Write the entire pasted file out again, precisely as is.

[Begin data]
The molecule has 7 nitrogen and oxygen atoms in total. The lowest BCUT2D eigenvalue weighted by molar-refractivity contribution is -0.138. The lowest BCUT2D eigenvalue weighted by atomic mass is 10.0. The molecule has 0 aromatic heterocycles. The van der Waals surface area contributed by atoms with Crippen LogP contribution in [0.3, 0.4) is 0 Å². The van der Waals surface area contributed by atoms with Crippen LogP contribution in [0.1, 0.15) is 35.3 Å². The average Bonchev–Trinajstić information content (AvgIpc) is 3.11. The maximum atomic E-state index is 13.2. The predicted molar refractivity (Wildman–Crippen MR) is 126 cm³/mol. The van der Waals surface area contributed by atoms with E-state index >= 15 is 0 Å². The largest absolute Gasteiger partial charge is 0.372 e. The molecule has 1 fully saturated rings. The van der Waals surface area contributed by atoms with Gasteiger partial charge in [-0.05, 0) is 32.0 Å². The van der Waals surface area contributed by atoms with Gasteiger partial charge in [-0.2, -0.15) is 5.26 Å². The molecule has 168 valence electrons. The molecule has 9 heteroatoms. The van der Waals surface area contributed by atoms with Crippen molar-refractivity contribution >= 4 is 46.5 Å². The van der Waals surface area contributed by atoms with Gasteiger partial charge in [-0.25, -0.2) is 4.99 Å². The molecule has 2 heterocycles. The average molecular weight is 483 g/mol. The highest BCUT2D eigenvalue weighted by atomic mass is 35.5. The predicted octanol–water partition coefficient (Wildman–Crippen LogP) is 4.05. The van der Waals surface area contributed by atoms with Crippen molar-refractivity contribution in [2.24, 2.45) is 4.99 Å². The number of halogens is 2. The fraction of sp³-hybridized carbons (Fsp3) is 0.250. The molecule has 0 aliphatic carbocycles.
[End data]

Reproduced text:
The molecule has 7 nitrogen and oxygen atoms in total. The lowest BCUT2D eigenvalue weighted by molar-refractivity contribution is -0.138. The lowest BCUT2D eigenvalue weighted by atomic mass is 10.0. The molecule has 0 aromatic heterocycles. The van der Waals surface area contributed by atoms with Crippen LogP contribution in [0.3, 0.4) is 0 Å². The van der Waals surface area contributed by atoms with Crippen LogP contribution in [0.1, 0.15) is 35.3 Å². The average Bonchev–Trinajstić information content (AvgIpc) is 3.11. The maximum atomic E-state index is 13.2. The predicted molar refractivity (Wildman–Crippen MR) is 126 cm³/mol. The van der Waals surface area contributed by atoms with E-state index >= 15 is 0 Å². The largest absolute Gasteiger partial charge is 0.372 e. The molecule has 1 fully saturated rings. The van der Waals surface area contributed by atoms with Gasteiger partial charge in [-0.05, 0) is 32.0 Å². The van der Waals surface area contributed by atoms with Gasteiger partial charge in [-0.2, -0.15) is 5.26 Å². The molecule has 168 valence electrons. The molecule has 9 heteroatoms. The van der Waals surface area contributed by atoms with Crippen molar-refractivity contribution >= 4 is 46.5 Å². The van der Waals surface area contributed by atoms with Gasteiger partial charge in [-0.25, -0.2) is 4.99 Å². The molecule has 2 heterocycles. The average molecular weight is 483 g/mol. The highest BCUT2D eigenvalue weighted by atomic mass is 35.5. The predicted octanol–water partition coefficient (Wildman–Crippen LogP) is 4.05. The van der Waals surface area contributed by atoms with Crippen molar-refractivity contribution in [2.24, 2.45) is 4.99 Å². The number of halogens is 2. The fraction of sp³-hybridized carbons (Fsp3) is 0.250. The molecule has 0 aliphatic carbocycles.